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Wednesday, November 21 , 2018, 12:07 am | Fair 51º

 
 
 
 

Captain’s Log: Mako My Day

An angler plays 'catch' with an adult shark during a fishing expedition

One of the guys sitting on the gunwale jumped up, hollered and pointed down into the water. We all looked over the side to watch the ominous shape of a large phantom glide gracefully under the boat. I saw just enough of it to recognize it as an adult mako shark.

Capt. David Bacon
Capt. David Bacon (Ramona Lisa McFadyen photo)

The sight gave us chills and goosebumps. We had been drifting casually, several miles off the Channel Islands, with a slow current and light breeze, metering out chum, while soaking live mackerels and chunks of meat.

We didn’t wait long. One of our heavy reels, a Penn 16VSX 2-speed spooled with 60-pound mono line and finished with a coated steel leader double-sleeved to a 6/0 VMS hook, and mounted on a Fenwick rod, zipped loudly but briefly. One guy picked it up out of the rod holder and looked to me for advice. I motioned for him to wait.

The rod tip bounced slowly a couple of times as the shark got a better bite on the bait, and then the reel screamed as the phantom raced off. “Now!” I bellowed from the bridge. The angler slid the drag lever forward, started reeling and set the hook hard enough to drive it through tough leather. There is nothing gentle about setting the hook on a large shark.

I always drift with the reel out of gear and the clicker on to prevent a backlash that occasionally occurs when a shark or other big-game fish hits hard on the run. It seems that the raucous clicker sound is tied directly to our adrenaline glands, sending us into action the moment the clicker screams. To set the hook and fight the shark, we slide the drag lever to our preset drag setting and then adjust it after the hookup. We switch off the clicker when it becomes a nuisance.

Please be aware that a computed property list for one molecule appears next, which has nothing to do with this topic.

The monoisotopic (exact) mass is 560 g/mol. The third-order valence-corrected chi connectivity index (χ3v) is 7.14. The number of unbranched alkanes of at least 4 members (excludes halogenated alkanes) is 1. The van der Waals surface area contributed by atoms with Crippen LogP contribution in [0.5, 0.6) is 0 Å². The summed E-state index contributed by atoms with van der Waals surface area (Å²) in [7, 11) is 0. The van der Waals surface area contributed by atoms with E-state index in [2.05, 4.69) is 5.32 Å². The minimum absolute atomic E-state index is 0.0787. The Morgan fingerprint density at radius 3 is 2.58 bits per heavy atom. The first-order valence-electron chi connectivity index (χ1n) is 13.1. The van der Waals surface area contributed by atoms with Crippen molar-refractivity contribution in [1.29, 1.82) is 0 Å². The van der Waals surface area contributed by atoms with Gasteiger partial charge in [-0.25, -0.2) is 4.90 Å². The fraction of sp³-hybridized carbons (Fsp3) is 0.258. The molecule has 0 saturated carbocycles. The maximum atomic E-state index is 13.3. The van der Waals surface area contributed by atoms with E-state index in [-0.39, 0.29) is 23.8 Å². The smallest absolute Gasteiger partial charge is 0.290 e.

We had a pretty big shark hooked up. I helped the angler make the shark work hard by coaching him to lift the stout rod and make the shark bend it. We watched in awe as the shark launched itself high into the air, then made a couple of prolonged runs, taking more than half of the line off the spool.

After 45 minutes, the battle still was not decided. The shark came near the boat twice, but it wasn’t quite close enough to touch the leader. After a third pass, the shark made several rapid rolls and wrapped the leader around a fin. The mono line was against the shark’s rough skin back by the thrashing tail and the line parted before the brute could be brought to the leader.

It was a heartbreaker, but when dealing with large prime predators, it just doesn’t always go smoothly. We were going to release that big shark anyway, but we could not honorably pronounce it “caught” because we hadn’t quite brought it to the leader.

And there you have the reason there is no photo to accompany this story.

— Capt. David Bacon operates WaveWalker Charters and is president of SOFTIN Inc., a nonprofit organization providing seafaring opportunities for those in need. Visit softininc.blogspot.com to learn more about the organization and how you can help.

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